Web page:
In Miami, non-violent interference directed toward a law enforcement officer during an arrest or the execution of their legal duties can result in criminal charges. It’s called resisting without violence, and it can sometimes be synonymous with “resisting arrest without violence.” Police officers often book it as “resisting officer without violence” either way.
If you or a loved one has been charged with resisting an officer without violence, it’s critical to consult with an experienced attorney as soon as possible. You need to ensure that your rights are protected and do everything you can to avoid a criminal conviction. You need an experienced criminal defense attorney to represent you and clear your name before the law.
What is Resisting an Officer Without Violence?
The charge of resisting an officer without violence happens when an individual is alleged to have obstructed or interfered with a police officer in the performance of their legal duties but uses no physical force or violence in the process. Refusing to follow lawful commands, providing false or misleading information, and passive resistance can be reasons for the charge.
What is the Florida State Statute for Resisting an Officer Without Violence?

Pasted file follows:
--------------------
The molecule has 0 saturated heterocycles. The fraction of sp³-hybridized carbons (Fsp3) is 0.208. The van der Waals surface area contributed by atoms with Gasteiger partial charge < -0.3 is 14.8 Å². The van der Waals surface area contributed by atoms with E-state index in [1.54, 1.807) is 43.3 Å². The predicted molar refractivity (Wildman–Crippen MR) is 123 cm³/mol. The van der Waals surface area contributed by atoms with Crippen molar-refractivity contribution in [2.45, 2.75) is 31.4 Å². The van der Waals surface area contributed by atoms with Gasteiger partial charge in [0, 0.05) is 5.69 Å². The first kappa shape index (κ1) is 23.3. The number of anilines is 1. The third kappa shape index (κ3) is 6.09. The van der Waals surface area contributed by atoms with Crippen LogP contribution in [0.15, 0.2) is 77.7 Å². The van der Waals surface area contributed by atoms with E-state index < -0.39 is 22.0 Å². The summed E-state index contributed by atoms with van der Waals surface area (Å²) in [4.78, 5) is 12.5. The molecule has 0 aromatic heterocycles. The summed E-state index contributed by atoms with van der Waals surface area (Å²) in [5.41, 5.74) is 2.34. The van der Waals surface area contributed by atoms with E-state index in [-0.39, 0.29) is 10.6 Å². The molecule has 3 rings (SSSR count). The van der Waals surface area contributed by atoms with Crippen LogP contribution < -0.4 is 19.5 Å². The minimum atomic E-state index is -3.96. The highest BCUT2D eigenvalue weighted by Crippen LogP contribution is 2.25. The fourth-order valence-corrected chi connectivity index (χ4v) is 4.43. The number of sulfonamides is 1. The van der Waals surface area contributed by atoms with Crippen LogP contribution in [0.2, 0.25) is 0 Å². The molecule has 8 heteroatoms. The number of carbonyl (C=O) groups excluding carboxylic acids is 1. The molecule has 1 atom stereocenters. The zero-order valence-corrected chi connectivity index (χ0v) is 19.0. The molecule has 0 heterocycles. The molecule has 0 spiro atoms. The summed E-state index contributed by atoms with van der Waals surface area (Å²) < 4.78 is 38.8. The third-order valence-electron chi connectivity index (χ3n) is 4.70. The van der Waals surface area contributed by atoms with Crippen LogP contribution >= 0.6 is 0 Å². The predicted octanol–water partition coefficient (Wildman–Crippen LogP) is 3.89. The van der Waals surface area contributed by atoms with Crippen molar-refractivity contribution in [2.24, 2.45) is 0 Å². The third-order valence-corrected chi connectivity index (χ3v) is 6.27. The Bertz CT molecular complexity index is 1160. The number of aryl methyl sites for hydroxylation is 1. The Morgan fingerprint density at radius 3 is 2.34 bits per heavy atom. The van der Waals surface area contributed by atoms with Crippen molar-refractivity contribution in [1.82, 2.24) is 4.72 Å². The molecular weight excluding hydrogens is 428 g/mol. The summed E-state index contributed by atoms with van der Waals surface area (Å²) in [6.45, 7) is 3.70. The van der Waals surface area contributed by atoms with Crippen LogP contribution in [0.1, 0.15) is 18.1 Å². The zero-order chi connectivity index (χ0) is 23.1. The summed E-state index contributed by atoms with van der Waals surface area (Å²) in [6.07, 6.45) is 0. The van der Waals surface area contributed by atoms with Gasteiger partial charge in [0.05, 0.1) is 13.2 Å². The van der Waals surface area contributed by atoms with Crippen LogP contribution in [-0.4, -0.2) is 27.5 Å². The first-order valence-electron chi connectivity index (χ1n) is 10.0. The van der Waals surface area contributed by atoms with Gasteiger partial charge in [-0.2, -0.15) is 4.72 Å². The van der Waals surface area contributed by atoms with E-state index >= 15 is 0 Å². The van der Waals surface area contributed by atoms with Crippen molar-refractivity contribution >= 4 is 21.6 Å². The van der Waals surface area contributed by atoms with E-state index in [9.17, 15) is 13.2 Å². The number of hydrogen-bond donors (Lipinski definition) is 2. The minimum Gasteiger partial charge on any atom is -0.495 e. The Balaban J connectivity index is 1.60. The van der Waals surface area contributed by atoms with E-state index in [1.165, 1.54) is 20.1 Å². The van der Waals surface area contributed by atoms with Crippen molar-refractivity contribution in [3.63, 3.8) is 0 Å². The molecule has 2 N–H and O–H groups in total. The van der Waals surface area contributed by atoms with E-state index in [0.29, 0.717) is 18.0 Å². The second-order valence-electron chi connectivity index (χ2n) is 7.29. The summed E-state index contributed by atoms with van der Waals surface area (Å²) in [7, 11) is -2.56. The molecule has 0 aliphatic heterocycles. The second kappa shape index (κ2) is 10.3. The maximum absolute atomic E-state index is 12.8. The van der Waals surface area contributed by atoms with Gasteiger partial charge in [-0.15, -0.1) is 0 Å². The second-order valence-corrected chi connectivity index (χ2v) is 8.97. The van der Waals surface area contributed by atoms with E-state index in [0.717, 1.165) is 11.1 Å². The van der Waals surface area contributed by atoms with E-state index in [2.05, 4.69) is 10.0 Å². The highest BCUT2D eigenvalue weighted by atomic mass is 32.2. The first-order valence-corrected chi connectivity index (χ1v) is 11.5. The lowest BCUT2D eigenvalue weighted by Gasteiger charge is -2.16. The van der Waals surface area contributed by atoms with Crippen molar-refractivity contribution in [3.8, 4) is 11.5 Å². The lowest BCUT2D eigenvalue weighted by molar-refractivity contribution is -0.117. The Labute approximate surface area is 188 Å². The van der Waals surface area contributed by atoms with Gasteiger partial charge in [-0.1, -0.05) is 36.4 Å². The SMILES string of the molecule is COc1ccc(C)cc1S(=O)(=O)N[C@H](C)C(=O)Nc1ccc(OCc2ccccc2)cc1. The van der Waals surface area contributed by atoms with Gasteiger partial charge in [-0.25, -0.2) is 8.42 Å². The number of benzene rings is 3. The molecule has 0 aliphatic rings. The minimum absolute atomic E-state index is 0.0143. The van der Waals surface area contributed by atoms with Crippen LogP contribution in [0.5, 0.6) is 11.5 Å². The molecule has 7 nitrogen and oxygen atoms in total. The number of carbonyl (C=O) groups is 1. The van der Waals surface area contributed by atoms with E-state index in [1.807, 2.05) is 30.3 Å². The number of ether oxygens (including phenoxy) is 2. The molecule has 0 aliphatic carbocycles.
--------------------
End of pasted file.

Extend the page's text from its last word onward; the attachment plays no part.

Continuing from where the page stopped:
The Florida Statute for resisting an officer without violence, also known as “RWOV” and “obstruction,” is 843.02. It reads:
- “Whoever shall resist, obstruct, or oppose any [law enforcement] officer . . . , in the execution of legal process or in the lawful execution of any legal duty, without offering or doing violence to the person of the officer, shall be guilty of a misdemeanor of the first degree . . .”
For a resisting officer without violence to be proved during the trial, the following four elements must be established beyond a reasonable doubt by the prosecution:
- The defendant’s actions constituted resistance, obstruction, or opposition to a law enforcement officer
- the officer was engaged in the execution of a legal process or the lawful execution of a legal duty
- The officer was, in fact, legally authorized to execute a process